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India to ban private cryptocurrencies



The Indian government have made a bold move to move ahead and ban cryptocurrencies

The Indian government is preparing to impose a full ban on private cryptocurrencies, following a recent block made by China on the digital sector.

The ban would relate to all private cryptocurrencies with certain exceptions to allow the promotion of the underlying technology and its uses.

Cryptocurrency prices dropped on Indian exchanges after the decision on the bill’s future was announced.

The proposals made by India were flagged in a parliamentary bulletin listing upcoming legislation which included one paragraph on “The Cryptocurrency and Regulation of Official Digital Currency Bill, 2021”.

But despite the imposed ban, the accompanying description of the bill appeared to leave some room for using cryptocurrencies.

“To create a facilitative framework for creation of the official digital currency to be issued by the Reserve Bank of India,” it read.

“The bill also seeks to prohibit all private cryptocurrencies in India, however, it allows for certain exceptions to promote the underlying technology of cryptocurrency and its uses.”

The Prime Minister’s response:

India’s prime minister, Narendra Modi, stated last week that cryptocurrencies could “spoil our youth” and the country’s central bank has repeatedly warned, in line with other central banks, they could pose “serious concerns on macroeconomic and financial stability”

A new service from PayPal allows its customers to buy, hold and sell cryptocurrency directly from their PayPal account.

Despite bans imposed by China and now India – other economies around the world are embracing digitalised currencies

In September, El Salvador became the first country to accept a cryptocurrency, bitcoin, as legal tender.

But major economies have generally been wary of digital currencies, with the deputy governor of the Bank of England, Sir Jon Cunliffe, warning that they could cause financial meltdown.

Nonetheless, the BoE and the Treasury are to launch a formal consultation into a UK central bank digital currency next year.

Anthony Lucas is reporter, presenter and social media producer with ticker News. Anthony holds a Bachelor of Professional Communication, with a major in Journalism from RMIT University as well as a Diploma of Arts and Entertainment journalism from Collarts. He’s previously worked for 9 News, ONE FM Radio and Southern Cross Austerio’s Hit Radio Network. 


Blockchain carbon credits facing crypto rout



Like all thing crypto right now, it’s also been a tough time for blockchain based carbon credit protocols during the last quarter.

They have been subject to the same market pressure as the rest of the industry, which is struggling to regain its footing since the collapse of Terra.

The sector is also facing ongoing questions about the quality of the credits being traded inside the base carbon tokens.

In April, researchers at Carbon Plan found that 28% of the Verified Carbon Units traded in on the Toucan Protocol were from “zombie projects.”

The sector is also facing structural issues around retired credits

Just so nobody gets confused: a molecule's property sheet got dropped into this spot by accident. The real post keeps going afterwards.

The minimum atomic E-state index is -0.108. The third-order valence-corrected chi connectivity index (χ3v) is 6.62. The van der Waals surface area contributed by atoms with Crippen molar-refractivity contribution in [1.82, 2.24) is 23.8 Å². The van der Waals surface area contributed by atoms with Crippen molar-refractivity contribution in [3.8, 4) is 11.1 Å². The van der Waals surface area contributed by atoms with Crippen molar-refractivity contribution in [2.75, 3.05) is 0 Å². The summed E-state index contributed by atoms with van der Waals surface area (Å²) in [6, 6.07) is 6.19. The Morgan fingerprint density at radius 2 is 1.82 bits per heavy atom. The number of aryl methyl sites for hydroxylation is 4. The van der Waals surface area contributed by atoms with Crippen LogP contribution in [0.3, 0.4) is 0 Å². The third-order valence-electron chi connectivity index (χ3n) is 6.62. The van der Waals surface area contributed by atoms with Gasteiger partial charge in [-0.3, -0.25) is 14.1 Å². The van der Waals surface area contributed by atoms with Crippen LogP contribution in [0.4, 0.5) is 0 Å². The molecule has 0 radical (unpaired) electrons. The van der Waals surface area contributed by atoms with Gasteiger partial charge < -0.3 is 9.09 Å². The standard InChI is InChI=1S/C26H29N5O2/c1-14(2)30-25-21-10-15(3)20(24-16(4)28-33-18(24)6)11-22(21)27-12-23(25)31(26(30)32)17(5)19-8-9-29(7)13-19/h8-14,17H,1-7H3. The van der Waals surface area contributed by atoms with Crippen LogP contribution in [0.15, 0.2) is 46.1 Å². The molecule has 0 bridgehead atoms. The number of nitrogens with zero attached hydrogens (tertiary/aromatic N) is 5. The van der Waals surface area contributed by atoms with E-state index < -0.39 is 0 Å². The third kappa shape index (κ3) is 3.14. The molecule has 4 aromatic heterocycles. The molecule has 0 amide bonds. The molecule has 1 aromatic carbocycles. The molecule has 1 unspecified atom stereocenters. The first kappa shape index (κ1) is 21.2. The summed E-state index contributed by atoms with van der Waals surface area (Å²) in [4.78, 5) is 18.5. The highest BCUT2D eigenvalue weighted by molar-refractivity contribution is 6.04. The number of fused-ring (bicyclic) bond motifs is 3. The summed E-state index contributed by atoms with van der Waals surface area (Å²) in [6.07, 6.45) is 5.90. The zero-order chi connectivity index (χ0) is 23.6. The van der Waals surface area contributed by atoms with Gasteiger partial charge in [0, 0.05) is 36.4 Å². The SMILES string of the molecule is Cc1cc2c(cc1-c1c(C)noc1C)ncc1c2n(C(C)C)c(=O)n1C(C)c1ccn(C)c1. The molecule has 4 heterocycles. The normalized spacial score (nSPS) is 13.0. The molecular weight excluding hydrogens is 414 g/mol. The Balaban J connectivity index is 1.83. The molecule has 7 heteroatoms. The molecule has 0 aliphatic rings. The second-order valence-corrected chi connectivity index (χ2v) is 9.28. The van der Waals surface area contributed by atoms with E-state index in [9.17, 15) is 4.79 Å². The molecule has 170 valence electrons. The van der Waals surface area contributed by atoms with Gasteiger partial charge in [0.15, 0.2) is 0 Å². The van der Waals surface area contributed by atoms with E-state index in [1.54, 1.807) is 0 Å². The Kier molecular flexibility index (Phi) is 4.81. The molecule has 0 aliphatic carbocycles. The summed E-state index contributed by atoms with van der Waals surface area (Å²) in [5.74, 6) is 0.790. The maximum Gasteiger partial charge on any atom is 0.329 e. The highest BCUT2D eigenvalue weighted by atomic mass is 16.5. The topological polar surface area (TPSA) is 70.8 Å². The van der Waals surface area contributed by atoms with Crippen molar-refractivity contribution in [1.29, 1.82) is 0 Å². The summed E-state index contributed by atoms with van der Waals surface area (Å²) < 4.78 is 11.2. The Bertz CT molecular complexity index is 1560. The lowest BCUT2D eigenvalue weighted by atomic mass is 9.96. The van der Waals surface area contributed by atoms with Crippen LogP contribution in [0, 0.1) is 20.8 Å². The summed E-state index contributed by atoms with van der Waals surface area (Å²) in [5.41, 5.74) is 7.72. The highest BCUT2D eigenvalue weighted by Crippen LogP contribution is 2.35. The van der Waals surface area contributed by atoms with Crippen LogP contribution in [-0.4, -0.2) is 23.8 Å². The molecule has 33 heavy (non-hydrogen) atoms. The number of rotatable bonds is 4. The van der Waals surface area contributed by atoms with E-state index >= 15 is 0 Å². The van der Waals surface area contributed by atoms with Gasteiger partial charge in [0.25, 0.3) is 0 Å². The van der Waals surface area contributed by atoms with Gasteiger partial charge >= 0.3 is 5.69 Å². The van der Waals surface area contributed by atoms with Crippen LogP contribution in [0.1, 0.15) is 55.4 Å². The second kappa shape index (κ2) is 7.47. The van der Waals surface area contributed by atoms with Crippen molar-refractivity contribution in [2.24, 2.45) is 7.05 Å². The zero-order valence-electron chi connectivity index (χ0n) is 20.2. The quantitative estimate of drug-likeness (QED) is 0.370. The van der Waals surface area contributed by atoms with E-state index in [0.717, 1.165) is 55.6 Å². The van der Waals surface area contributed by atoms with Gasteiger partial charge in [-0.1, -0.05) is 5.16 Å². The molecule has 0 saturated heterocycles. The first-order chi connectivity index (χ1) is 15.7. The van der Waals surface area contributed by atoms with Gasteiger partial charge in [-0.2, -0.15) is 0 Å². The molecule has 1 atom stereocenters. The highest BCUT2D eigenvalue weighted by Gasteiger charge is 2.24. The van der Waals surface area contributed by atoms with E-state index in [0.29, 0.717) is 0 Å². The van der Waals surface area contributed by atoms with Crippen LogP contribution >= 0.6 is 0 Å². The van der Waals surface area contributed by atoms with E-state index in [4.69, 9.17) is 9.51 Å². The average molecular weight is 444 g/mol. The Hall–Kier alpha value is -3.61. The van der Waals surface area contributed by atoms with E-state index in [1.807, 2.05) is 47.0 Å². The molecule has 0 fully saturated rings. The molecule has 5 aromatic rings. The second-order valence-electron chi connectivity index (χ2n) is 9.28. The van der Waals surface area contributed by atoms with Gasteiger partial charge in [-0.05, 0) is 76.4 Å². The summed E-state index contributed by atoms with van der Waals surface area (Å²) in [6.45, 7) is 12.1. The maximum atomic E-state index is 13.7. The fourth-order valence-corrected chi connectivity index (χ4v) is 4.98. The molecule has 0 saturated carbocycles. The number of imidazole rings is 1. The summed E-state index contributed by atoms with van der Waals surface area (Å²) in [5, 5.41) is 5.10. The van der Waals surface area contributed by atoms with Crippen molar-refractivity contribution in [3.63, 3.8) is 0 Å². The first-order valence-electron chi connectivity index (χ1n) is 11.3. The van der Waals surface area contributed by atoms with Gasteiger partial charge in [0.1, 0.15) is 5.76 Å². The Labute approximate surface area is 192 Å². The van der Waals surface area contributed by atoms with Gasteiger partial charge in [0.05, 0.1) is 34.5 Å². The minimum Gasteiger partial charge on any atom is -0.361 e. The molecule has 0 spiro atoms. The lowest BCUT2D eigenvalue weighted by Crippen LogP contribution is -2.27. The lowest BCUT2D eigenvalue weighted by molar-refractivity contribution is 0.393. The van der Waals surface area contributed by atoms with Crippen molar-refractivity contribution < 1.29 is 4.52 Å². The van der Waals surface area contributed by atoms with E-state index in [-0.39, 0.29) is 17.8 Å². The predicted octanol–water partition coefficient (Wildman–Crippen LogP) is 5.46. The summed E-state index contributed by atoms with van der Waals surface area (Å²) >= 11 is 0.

The Paris Agreement prohibits the trading of credits from carbon offset projects registered before 2013. But these older projects are being traded on the Toucan protocol as recently as November last year.

The sector is also facing structural issues around retired credits too.

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El Salvador’s President promotes digital coins



As the key Alliance for Financial Inclusion meeting kicks off, El Salvador’s President is using his address to promote crypto adoption. 

32 central banks and 12 financial officials, all representing emerging economies are attending the event. 

The President’s address will cover financial inclusion and the digital economy, and how El Salvador has benefited from being the first country in the world to adopt bitcoin as legal tender back in 2021.

Other countries attending include Paraguay, Haiti, Costa Rica and Ecuador in Latin America, plus Palestine and Pakistan in Asia.

The AFI has just resumed its in-person meetings following two years of Covid disruptions. 

The event’s policy director says El Salvador has successfully harnessed digital financial services as the nation attempts to promote bitcoin among developing countries.

“It is a watershed moment in the country’s efforts to increase unbanked people’s access to, usage of, and quality of financial services.”

AFI Policy Programs & Implementation Director Eliki Boletawa

On Twitter, the President says “Bitcoin is good for developing countries (and for humanity).”

El Salvador joined AFI in 2012 to improve digital financial services for individuals and small businesses.

Talks will continue for another two days.

Meanwhile, in the US, MiamiCoin has lost 88 per cent of its value in less than a year .

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eBay enters the NFT world – so what does this mean for shoppers?



eBay is the latest company to enter the NFT game, with a new collection in partnership with the web3 platform, OneOf

The company’s “Genesis” collection will feature 3D and animated interpretations of athletes depicted on Sports Illustrated covers.

There will be plenty of big names to be on the NFT collection including Former Canadian Hockey player, Wayne Gretzky.

eBay says the surge in the collectibles market is what led to its first-ever collaboration in this space.

The collection includes 13 limited-edition collectibles, which fall under green, gold, platinum and diamond-tiers.

They start at $10 and include some of the athletes making their own signature moves.

The company says it is part of its commitment to deliver “high-passion, high-value items” to eBay’s global community.

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